All over the world, teenage girls develop the ability to send an electric charge from the tips of their fingers.
It might be a little jolt, as thrilling as it is frightening. It might be powerful enough to leave lightning-bolt traceries on the skin of people the girls touch. It might be deadly. And, soon, the girls learn that they can awaken this new—or dormant?—ability in older women, too. Needless to say, there are those who are alarmed by this development. There are efforts to segregate and protect boys, laws to ensure that women who possess this ability are banned from positions of authority. Girls are accused of witchcraft. Women are murdered. But, ultimately, there’s no stopping these women and girls once they have the power to kill with a touch. Framed as a historical novel written in the far future—long after rule by women has been established as normal and, indeed, natural—this is an inventive, thought-provoking work of science fiction that has already won the Baileys Women's Prize for Fiction in Britain. Alderman (The Liars’ Gospel, 2013, etc.) chronicles the early days of matriarchy’s rise through the experiences of four characters. Tunde is a young man studying to be a journalist who happens to capture one of the first recordings of a girl using the power; the video goes viral, and he devotes himself to capturing history in the making. After Margot’s daughter teaches her to use the power, Margot has to hide it if she wants to protect her political career. Allie takes refuge in a convent after running away from her latest foster home, and it’s here that she begins to understand how newly powerful young women might use—and transform—religious traditions. Roxy is the illegitimate daughter of a gangster; like Allie, she revels in strength after a lifetime of knowing the cost of weakness. Both the main story and the frame narrative ask interesting questions about gender, but this isn’t a dry philosophical exercise. It’s fast-paced, thrilling, and even funny.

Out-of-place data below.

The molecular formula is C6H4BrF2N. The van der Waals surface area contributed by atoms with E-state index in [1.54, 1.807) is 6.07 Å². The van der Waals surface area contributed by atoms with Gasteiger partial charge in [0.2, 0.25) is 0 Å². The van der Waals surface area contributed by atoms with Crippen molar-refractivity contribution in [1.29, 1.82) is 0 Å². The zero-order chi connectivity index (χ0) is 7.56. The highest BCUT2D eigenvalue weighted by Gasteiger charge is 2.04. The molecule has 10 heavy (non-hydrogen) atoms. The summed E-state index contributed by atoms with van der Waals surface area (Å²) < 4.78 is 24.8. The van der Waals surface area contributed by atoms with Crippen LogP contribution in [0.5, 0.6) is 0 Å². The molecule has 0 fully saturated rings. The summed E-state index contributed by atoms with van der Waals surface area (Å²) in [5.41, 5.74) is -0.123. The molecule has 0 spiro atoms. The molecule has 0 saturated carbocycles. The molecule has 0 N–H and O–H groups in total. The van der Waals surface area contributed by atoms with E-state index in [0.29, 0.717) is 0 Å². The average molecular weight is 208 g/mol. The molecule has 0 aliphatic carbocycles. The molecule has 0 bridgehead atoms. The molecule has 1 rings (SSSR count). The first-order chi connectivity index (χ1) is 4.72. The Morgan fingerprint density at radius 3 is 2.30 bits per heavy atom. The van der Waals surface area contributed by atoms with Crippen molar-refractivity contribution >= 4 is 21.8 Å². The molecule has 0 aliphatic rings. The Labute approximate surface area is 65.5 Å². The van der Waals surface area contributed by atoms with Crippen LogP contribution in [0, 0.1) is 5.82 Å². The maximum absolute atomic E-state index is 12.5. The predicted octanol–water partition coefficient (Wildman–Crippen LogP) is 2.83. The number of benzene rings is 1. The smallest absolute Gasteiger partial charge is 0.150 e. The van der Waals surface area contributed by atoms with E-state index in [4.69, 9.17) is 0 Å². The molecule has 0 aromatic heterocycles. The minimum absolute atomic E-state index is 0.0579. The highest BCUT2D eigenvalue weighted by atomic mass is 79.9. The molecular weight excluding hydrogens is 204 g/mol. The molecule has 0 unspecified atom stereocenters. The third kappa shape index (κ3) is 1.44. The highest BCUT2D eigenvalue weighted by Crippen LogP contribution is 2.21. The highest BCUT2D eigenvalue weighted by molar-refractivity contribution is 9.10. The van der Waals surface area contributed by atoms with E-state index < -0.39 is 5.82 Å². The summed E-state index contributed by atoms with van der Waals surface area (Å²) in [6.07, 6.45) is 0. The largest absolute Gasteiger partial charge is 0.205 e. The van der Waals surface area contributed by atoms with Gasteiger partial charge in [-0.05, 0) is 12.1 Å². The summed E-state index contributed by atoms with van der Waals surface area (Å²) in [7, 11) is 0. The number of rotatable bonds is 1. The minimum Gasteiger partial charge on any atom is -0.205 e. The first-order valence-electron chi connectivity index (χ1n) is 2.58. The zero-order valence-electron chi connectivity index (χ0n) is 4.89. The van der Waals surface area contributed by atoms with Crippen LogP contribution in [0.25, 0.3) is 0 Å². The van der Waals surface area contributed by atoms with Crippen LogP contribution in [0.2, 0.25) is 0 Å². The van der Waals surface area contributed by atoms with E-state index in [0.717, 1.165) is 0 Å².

Very smart and very entertaining.